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MSI Vigor GK40 review: Membranical meets RGB

An invigorating first step towards a mechanical keyboard?

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Let’s face it, we all fear change and spending lots of money, which is probably why many of us still play games on cheap, squidgy membrane keyboards instead of sharp, expensive clicky-clacky mechanical ones. There’s nothing wrong with membrane keyboards, of course, but they’re not always best-suited to faster-paced games that require nice, quick and responsive finger-tapping.

As a result, a good way of dipping your toes into the mechanical keyboard waters to see if you like them is to try a so-called ‘membranical’ one first. These hybrid keyboards offer the best of both worlds, allowing you to ease yourself in gently to the CLICKY CLACKS without forcing you to stump up buckets of cash on the best gaming keyboards money can buy. The latest one to land on my desk is MSI’s Vigor GK40, which touts itself as a membrane keyboard with mechanical-feeling keys that costs just £52 / $52.

Now, after the excellent and similarly-priced Roccat Suora (which was also fully-mechanical), the Vigor GK40 certainly has its work cut out for it. It does, however, have full RGB lighting, which the Suora charges extra for, as well as a water-resistant frame, giving it a couple of extra features to help stand out from the crowd. The latter only extends to spill-proofing, mind, according to MSI, but without the aid of an actual IP rating (which is sadly missing from the GK40’s spec sheet), it’s difficult to say exactly what ‘spill-proofing’ really means in this context. Safe to say, it probably won’t survive a full bottle of your favourite beverage thrown at it, but when I sprinkled a bit of water on it to try and mimic an accidental table jerk or errant elbow knock, it continued to work perfectly fine, so at least it’s got a bit of protection against drinks-related spills rather than none at all.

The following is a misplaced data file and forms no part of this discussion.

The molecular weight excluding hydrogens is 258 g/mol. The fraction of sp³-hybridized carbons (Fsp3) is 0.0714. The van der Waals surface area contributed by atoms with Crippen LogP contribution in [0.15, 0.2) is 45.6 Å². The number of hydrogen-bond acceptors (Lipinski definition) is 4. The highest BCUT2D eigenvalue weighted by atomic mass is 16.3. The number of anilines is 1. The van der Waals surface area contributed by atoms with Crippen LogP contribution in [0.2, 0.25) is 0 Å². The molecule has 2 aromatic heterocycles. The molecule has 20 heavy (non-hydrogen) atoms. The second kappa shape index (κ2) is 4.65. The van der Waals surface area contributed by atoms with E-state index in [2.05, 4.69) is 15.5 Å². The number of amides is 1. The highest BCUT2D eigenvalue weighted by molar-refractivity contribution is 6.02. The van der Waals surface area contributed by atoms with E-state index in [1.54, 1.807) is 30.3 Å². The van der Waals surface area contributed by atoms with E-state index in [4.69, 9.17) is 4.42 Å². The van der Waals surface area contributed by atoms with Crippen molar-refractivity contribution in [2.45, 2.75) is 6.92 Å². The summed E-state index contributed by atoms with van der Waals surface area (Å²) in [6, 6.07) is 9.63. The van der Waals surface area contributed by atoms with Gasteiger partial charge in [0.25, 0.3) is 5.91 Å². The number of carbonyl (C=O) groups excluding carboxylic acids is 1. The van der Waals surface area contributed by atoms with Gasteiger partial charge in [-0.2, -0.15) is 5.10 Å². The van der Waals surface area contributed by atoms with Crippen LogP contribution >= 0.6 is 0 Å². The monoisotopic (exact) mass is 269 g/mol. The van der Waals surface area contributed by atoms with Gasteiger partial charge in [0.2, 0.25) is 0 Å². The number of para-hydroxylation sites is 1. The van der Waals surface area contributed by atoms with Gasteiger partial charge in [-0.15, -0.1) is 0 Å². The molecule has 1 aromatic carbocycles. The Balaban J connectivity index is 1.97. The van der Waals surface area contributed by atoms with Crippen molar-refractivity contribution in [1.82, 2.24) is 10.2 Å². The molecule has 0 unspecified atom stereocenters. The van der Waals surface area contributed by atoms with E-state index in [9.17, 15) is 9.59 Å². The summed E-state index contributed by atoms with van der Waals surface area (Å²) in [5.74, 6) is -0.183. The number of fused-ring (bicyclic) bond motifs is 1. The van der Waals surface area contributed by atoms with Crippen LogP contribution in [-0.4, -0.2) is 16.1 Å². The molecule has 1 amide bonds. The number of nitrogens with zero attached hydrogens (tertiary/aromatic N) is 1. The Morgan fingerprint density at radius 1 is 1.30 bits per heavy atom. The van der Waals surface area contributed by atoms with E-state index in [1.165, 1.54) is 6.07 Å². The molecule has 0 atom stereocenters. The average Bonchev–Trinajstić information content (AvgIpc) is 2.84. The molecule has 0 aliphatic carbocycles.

The GK40 also has a built-in wrist rest – another relative rarity at this end of the price spectrum – but I found it was too steep and stubby to actually get any use out of it. Even someone with titchy hands like me had to get right up close before I even made contact with it while typing, and straight away it just felt horribly cramped and uncomfortable. It would be fine if all the keys were one row up, as my fingers naturally rested on the number keys when touching the wrist rest instead of the QWERTY row, but sadly they’re not.

Tiny child hands might be able to make use of the GK40’s wrist rest, but adult hands will find it too small.

Instead, the wrist rest just feels like needless extra bulk, and in my eyes at least, ends up making the GK40’s already-chunky plastic frame feel cheaper and tackier than it needs to be. I still prefer it to Roccat’s jumbo Horde Aimo, but compared to the straight lines and compact, logo-free chassis of the Razer Cynosa Chroma (which is another membrane-sort-of-hybrid-keyboard), the GK40’s overall design still leaves something to be desired.

I do, however, appreciate its double-layered feet round the back, giving you two levels of height elevation instead of one. You don’t often see that on keyboards around the £50 / $50 mark, and it gives the GK40 just a little extra bit of flexibility compared to its similarly-priced competition. They don’t make a jot of difference when it comes to using the wrist rest, mind, but it’s nice to have the choice all the same.